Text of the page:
odkaz pro připojení přes Zoom naleznete v PDF souboru
The debates and research on religious lives in Bosnia and Herzegovina have been dominated by the ethnonational identitarian theories and frameworks of inquiry. This has been in particular the case for the study of Islam and Muslim lives as is epitomised in the work of Ernest Gellner. Drawing on my long-term fieldwork, in this talk I will show the inadequacy of such identitarian frameworks that bear only partial resemblance with the concerns and lifeworlds of my interlocutors for they write off the experiences and the vast array of relations with God. How can we then write about religious lives that are ultimately about relations with the divine without reproducing these hegemonic identitarian frameworks of analysis? I will reflect on my recently published book Remaking Muslim Lives: Everyday Islam in Postwar Bosnia and Herzegovina to consider an alternative strategy. Specifically, this talk will zoom into three interlocking themes of the book, that of the everyday, ethics, and vital exchange.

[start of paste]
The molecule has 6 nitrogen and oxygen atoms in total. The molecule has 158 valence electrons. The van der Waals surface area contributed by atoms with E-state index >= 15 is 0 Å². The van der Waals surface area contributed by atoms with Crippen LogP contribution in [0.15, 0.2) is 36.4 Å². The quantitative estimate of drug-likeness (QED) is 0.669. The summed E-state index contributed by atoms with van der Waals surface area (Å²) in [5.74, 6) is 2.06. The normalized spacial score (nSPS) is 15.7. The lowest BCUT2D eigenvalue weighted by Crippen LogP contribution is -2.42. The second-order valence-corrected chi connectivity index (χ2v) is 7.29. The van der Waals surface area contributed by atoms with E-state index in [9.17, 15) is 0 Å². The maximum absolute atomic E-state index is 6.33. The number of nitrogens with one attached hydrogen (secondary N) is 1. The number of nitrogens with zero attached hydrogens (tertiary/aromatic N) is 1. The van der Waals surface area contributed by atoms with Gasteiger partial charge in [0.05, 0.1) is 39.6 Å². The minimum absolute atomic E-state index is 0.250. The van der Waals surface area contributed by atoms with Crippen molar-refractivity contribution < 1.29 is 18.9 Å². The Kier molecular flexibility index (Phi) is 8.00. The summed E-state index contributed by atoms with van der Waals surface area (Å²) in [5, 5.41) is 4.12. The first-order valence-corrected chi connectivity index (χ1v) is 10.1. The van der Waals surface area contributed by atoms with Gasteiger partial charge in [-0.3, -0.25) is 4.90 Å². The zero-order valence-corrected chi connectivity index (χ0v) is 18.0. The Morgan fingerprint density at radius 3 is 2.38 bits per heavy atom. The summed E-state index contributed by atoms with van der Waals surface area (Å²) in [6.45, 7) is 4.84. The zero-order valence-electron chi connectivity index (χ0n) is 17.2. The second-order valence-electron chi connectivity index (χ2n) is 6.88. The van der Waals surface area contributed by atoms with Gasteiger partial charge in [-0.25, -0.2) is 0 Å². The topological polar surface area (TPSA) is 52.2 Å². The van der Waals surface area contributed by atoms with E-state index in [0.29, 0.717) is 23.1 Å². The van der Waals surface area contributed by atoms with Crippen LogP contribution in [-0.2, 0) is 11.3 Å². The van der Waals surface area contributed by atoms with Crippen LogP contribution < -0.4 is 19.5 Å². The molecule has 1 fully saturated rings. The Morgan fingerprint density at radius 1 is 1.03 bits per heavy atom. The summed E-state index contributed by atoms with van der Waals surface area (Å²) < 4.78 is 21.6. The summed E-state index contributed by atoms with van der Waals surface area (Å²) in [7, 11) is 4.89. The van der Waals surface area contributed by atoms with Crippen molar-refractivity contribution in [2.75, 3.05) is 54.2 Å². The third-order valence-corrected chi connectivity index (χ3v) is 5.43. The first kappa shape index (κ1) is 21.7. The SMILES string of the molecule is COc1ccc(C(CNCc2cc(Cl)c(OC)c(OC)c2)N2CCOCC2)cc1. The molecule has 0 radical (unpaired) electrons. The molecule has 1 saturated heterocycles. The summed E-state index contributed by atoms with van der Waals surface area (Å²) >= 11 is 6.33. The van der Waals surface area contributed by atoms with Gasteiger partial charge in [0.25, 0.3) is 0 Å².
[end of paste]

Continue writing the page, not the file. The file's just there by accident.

David Henig, is Associate Professor of Cultural Anthropology at Utrecht University, Netherlands, specializing in Muslim politics, military waste and war ecologies, and conflict and coexistence. He has conducted research in West Asia and Europe, is author of Remaking Muslim Lives: Everyday Islam in Postwar Bosnia and Herzegovina (Illinois, 2020), and co-editor of Economies of Favour After Socialism (Oxford, 2017), and Where is the Good in the World? Ethical Life between Social Theory and Philosophy (Berghahn, 2022). He is currently working on “Deadly Environments: Living among Explosive War Remnants in former Yugoslavia”, a project funded by the Harry Frank Guggenheim Foundation.